SMT-V: The Society for Music Theory Videocast Journal

SMT-V is the open-access, peer-reviewed video journal of the Society for Music Theory. Founded in 2014, SMT-V publishes video essays that showcase research in music theory in a dynamic, audiovisual format, presented so as to have the potential to engage both specialists within the field as well as interested viewers outside the music theory community. The journal features a supportive and collaborative production process, and publishes three to four videos per year. Read more about SMT-V here.

Latest Issue: 6.5 (August 2020)

Melodic Language & Linguistic Melodies: Text Setting in Ìgbò

Aaron Carter-Ényì (Morehouse College) & Quintina Carter-Ényì (University of Georgia)


Link to notes

There are no other sense-altering aspects of culture that equate with language’s effect on aural perception (hearing). Increased sensitivity to pitch is a cognitive characteristic in the 60% of the world’s ethnolinguistic cultures that speak tone languages (Yip 2002). Lexical tone is a pitch contrast akin to the contour of a melody that distinguishes between words. An example is [íké] (high-high, like a repeated note) and [íkè] (high-low, like a falling interval) which forms a minimal pair between the Ìgbò words for strength and buttocks. Being a tone language speaker also impacts ways of musicking, especially singing. This is the case in sub-Saharan Africa, where “language and music are tied, as if by an umbilical cord” (Agawu 2016:113). A favorite tool for evangelism among 19th- and 20th-century European missionaries in West Africa was to translate European hymn texts into the language of the missionized and teach them to sing the translation to the original hymn tune. An example included in the video is “All hail the power of Jesus’ name” which is often sung to the Coronation hymn tune by Oliver Holden (1792). Unfortunately, early missionaries would translate the texts metrically (to preserve the number of syllables) but had no understanding of the necessary tone.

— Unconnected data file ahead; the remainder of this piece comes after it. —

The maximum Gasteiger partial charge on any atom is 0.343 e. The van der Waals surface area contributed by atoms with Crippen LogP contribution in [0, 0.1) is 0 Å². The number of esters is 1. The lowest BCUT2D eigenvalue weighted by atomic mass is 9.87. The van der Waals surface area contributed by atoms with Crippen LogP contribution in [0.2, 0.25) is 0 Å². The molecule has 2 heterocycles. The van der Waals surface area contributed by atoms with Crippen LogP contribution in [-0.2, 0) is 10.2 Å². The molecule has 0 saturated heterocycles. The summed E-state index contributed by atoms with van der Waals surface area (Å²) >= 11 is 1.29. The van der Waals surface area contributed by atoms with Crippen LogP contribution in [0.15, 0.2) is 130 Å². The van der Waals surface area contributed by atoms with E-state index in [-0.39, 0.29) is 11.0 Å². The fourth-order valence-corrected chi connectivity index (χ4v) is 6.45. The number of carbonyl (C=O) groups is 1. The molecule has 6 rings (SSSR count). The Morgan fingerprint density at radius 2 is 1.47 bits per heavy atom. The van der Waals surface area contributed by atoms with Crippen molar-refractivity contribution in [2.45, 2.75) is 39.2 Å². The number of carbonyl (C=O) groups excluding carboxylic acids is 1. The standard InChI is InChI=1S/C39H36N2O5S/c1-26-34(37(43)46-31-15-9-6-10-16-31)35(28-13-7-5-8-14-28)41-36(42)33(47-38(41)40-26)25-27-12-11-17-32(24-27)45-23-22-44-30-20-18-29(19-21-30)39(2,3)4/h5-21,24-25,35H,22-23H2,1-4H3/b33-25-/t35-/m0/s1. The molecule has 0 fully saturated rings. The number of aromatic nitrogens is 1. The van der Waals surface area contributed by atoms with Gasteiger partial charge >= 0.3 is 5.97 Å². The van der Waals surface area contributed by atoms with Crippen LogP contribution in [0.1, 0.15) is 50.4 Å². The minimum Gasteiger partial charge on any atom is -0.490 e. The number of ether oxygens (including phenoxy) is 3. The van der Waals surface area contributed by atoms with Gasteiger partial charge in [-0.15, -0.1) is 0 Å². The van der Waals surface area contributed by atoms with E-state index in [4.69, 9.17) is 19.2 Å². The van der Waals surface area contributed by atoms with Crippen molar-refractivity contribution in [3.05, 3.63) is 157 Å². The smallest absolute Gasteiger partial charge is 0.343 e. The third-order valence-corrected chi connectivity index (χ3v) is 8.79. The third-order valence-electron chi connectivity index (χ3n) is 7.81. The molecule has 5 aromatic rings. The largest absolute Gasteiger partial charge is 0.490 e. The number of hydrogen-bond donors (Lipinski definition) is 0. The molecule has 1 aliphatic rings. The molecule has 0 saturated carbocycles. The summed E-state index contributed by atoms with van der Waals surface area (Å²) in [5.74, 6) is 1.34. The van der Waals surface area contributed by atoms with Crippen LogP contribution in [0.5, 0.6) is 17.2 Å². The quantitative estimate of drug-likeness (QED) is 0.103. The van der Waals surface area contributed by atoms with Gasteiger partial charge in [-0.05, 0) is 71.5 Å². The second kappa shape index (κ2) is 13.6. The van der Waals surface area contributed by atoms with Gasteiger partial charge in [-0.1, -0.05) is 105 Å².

*Because of the link between lyrics and melody in tone languages, composers of vocal music in tone languages have argued that one should not compose vocal music in isolation from text or vice-versa. In 1974, Laz Ekwueme, a doctoral advisee of Allen Forte, published an article on Ìgbò text setting and harmonization. In addition to parallel harmony, Ekwueme recommends staggering text (as in European polyphony or African call-and-response) and using alliterative sounds (vocables and onomatopoeia) in subordinate voices.

Drawing on field recordings gathered in Nigeria from 2011–2020 by the authors, and commentary by Ekwueme and Dr. Christian Onyeji, this SMT-V article studies the phenomenon of “tone-and-tune” in Ìgbò culture.

  • Compositions by Laz Èkwúèmé, Sam Òjúkwū, Christian Ònyéji, Joshua Úzọ̀ígwē
  • Commentary by Laz Èkwúèmé, Christian Ònyéjì
  • Performances by Ogene Uzodinma, Laz Ekwueme Chorale, Agbani-Nguru Ikorodo, Lagos City Chorale, Elizabeth Ime Ònyéjì, University of Lagos Choir, Morehouse College Glee Club
  • Video scores by Ebruphiyor Omodoro
  • Field recordings and interviews are provided by the Africana Digital Ethnography Project (ADEPt), with support from the American Council of Learned Societies (ACLS), the Fulbright Program, and the National Endowment for the Humanities (NEH).

Keywords: Igbo, Nigeria, Melody, Harmony, Colonialism



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